Keeping encapsulation on ones mind.

This is another of Steve McConnell’s (author of Code Complete) gems.
Do we do this?
If not, why not?

Anytime you find yourself looking at a class’s implementation to figure out how to use the class, you’re not programming to the interface; you’re programming through the interface to the implementation. If you’re programming through the interface, encapsulation is broken, and once encapsulation starts to break down, abstraction won’t be far behind.

If you can’t figure out how to use a class based solely on its interface documentation, the right response is not to pull up the source code and look at the implementation. That’s good initiative but bad judgment. The right response is to contact the author of the class and say “I can’t figure out how to use this class.” The right response on the class-author’s part is not to answer your question face to face. the right response for the class author is to check out the class-interface file, modify the class-interface documentation, check the file back in, and then say “See if you can understand how it works now. “You want this dialog to occur in the interface code itself so that it will be preserved for future programmers. You don’t want the dialog to occur solely in your own mind, which will bake subtle semantic dependencies into the client code that uses the class. and you don’t want the dialog to occur interpersonally  so that it benefits only your  code but no one else’s.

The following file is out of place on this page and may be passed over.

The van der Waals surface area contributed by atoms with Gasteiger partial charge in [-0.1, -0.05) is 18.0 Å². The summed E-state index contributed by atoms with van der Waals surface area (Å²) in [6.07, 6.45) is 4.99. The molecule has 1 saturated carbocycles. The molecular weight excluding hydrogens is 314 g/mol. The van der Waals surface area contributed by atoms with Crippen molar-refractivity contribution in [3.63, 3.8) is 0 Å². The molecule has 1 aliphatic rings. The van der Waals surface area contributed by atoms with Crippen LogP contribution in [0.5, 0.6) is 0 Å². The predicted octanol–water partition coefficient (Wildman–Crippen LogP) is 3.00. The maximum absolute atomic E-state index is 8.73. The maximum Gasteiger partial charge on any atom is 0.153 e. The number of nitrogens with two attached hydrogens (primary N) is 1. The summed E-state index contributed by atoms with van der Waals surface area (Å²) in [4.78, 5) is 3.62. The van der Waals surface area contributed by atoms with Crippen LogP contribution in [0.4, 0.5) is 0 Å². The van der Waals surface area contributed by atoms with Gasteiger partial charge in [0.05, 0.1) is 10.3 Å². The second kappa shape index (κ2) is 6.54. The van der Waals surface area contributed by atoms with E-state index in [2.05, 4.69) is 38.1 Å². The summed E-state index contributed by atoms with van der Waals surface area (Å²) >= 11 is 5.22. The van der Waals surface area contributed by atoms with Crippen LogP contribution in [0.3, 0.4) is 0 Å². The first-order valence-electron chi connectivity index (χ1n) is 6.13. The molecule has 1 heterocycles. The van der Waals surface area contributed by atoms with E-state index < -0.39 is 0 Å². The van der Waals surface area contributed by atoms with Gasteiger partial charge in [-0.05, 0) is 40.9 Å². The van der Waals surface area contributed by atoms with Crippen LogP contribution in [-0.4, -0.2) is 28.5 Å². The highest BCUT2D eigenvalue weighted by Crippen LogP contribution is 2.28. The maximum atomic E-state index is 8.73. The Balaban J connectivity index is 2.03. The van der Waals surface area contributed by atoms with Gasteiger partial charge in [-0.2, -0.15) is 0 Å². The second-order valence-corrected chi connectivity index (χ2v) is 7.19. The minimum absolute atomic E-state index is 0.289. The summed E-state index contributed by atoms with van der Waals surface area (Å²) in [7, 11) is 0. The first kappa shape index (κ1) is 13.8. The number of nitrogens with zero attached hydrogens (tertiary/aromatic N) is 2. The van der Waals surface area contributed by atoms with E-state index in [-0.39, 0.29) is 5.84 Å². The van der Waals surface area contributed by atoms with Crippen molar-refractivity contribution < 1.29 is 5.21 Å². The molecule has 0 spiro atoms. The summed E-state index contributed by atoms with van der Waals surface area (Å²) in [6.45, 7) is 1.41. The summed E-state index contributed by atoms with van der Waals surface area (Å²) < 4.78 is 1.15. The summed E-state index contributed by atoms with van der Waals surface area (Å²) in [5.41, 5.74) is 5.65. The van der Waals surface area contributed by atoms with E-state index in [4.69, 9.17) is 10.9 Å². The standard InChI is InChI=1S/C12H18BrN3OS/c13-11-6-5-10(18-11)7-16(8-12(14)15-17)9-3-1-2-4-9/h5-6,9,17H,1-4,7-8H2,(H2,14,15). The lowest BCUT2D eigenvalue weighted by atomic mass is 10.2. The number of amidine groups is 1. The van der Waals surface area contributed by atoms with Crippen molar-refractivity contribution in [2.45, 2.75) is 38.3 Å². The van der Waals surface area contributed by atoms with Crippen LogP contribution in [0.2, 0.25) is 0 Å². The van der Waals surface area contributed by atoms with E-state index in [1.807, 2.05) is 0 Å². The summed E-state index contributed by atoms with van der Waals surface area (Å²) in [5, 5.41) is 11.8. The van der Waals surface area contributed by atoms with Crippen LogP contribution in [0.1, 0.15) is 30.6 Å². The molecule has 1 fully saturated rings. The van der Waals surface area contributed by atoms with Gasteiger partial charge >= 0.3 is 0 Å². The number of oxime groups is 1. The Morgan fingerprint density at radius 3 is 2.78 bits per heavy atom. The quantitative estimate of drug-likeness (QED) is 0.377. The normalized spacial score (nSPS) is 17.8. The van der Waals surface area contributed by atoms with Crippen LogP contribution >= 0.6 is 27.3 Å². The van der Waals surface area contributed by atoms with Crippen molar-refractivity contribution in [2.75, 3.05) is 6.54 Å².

6 Responses to “Keeping encapsulation on ones mind.”

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